Figure 3.

Micro-CT images of each bracket base. (A) MicroArch. (B) Crystaline MB. (C) INVU. (D) Inspire Ice. White areas indicate the whole bracket base surface area measured. Black areas indicate the 2 mm × 2 mm square unit bracket base surface area measured.

Figure 3.

Micro-CT images of each bracket base. (A) MicroArch. (B) Crystaline MB. (C) INVU. (D) Inspire Ice. White areas indicate the whole bracket base surface area measured. Black areas indicate the 2 mm × 2 mm square unit bracket base surface area measured.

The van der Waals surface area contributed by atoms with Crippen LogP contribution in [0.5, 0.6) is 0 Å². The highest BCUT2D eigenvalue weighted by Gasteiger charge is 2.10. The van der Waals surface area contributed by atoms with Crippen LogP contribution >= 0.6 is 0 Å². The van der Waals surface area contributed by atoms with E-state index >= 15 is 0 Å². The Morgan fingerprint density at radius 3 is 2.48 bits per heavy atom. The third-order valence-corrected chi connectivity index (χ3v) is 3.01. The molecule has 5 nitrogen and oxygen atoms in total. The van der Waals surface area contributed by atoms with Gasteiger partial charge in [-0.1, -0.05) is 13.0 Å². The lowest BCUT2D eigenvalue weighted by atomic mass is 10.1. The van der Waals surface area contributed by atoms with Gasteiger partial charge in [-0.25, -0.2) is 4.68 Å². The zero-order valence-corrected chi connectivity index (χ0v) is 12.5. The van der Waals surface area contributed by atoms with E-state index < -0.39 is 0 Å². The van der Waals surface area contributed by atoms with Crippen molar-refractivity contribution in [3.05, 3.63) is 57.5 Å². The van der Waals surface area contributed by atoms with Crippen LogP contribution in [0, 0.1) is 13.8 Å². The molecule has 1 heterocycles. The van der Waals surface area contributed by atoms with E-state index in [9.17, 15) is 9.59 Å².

Table 3.

Bracket Base Surface Area Measured by Microcomputed Tomography (mm2)a

Bracket Base Surface Area Measured by Microcomputed Tomography (mm2)a
Bracket Base Surface Area Measured by Microcomputed Tomography (mm2)a

DISCUSSION

The present study assessed the structure of different ceramic bracket base surfaces using SEM, 3D optical profiler, and micro-CT.

Scanning electron microscopic analysis of the ceramic bracket bases confirmed the differences in bracket base configurations among the bracket samples. Each manufacturer had applied unique surface characteristics to the bracket bases to increase the surface area for adequate bonding, such as the use of undercuts in various designs for mechanical retention of adhesive resin.